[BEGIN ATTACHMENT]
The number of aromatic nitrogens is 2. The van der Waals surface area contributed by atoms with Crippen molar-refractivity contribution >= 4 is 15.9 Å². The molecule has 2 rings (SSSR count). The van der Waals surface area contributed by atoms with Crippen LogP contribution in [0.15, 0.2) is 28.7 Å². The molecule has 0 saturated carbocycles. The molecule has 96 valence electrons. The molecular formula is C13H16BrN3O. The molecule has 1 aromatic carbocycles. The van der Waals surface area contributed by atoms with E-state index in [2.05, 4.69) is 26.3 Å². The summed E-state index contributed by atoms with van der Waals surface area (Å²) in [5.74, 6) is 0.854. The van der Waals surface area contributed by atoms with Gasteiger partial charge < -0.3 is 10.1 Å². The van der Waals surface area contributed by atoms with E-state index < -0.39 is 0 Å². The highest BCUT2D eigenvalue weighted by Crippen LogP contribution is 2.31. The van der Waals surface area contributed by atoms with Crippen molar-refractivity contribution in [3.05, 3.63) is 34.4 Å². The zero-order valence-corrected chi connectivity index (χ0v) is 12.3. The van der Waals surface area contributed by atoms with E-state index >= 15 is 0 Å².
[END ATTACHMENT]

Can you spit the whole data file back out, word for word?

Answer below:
The number of aromatic nitrogens is 2. The van der Waals surface area contributed by atoms with Crippen molar-refractivity contribution >= 4 is 15.9 Å². The molecule has 2 rings (SSSR count). The van der Waals surface area contributed by atoms with Crippen LogP contribution in [0.15, 0.2) is 28.7 Å². The molecule has 0 saturated carbocycles. The molecule has 96 valence electrons. The molecular formula is C13H16BrN3O. The molecule has 1 aromatic carbocycles. The van der Waals surface area contributed by atoms with E-state index in [2.05, 4.69) is 26.3 Å². The summed E-state index contributed by atoms with van der Waals surface area (Å²) in [5.74, 6) is 0.854. The van der Waals surface area contributed by atoms with Gasteiger partial charge < -0.3 is 10.1 Å². The van der Waals surface area contributed by atoms with E-state index < -0.39 is 0 Å². The highest BCUT2D eigenvalue weighted by Crippen LogP contribution is 2.31. The van der Waals surface area contributed by atoms with Crippen molar-refractivity contribution in [3.05, 3.63) is 34.4 Å². The zero-order valence-corrected chi connectivity index (χ0v) is 12.3. The van der Waals surface area contributed by atoms with E-state index >= 15 is 0 Å².